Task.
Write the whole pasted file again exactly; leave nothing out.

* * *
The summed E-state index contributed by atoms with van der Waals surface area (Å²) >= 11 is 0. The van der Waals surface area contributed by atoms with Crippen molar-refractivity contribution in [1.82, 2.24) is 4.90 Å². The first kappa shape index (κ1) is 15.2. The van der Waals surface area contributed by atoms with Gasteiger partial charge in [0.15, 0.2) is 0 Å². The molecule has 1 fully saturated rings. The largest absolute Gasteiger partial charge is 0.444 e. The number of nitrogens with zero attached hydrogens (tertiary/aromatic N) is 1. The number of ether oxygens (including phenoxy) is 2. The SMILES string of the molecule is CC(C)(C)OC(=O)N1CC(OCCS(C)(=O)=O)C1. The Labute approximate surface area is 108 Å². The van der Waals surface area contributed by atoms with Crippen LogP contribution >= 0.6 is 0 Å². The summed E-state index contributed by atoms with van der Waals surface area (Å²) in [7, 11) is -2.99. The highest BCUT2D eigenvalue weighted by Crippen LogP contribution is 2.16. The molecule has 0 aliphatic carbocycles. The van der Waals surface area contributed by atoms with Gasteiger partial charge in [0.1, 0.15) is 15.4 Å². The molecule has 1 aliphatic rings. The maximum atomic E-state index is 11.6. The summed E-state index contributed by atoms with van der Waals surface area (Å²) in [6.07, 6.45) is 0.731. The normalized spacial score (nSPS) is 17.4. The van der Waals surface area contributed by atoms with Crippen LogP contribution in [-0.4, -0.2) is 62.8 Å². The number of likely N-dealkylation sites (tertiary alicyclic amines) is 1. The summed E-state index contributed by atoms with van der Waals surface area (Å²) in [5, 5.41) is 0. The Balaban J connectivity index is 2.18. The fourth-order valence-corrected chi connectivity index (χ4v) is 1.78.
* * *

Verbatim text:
The summed E-state index contributed by atoms with van der Waals surface area (Å²) >= 11 is 0. The van der Waals surface area contributed by atoms with Crippen molar-refractivity contribution in [1.82, 2.24) is 4.90 Å². The first kappa shape index (κ1) is 15.2. The van der Waals surface area contributed by atoms with Gasteiger partial charge in [0.15, 0.2) is 0 Å². The molecule has 1 fully saturated rings. The largest absolute Gasteiger partial charge is 0.444 e. The number of nitrogens with zero attached hydrogens (tertiary/aromatic N) is 1. The number of ether oxygens (including phenoxy) is 2. The SMILES string of the molecule is CC(C)(C)OC(=O)N1CC(OCCS(C)(=O)=O)C1. The Labute approximate surface area is 108 Å². The van der Waals surface area contributed by atoms with Crippen LogP contribution >= 0.6 is 0 Å². The summed E-state index contributed by atoms with van der Waals surface area (Å²) in [7, 11) is -2.99. The highest BCUT2D eigenvalue weighted by Crippen LogP contribution is 2.16. The molecule has 0 aliphatic carbocycles. The van der Waals surface area contributed by atoms with Gasteiger partial charge in [0.1, 0.15) is 15.4 Å². The molecule has 1 aliphatic rings. The maximum atomic E-state index is 11.6. The summed E-state index contributed by atoms with van der Waals surface area (Å²) in [6.07, 6.45) is 0.731. The normalized spacial score (nSPS) is 17.4. The van der Waals surface area contributed by atoms with Crippen LogP contribution in [-0.4, -0.2) is 62.8 Å². The number of likely N-dealkylation sites (tertiary alicyclic amines) is 1. The summed E-state index contributed by atoms with van der Waals surface area (Å²) in [5, 5.41) is 0. The Balaban J connectivity index is 2.18. The fourth-order valence-corrected chi connectivity index (χ4v) is 1.78.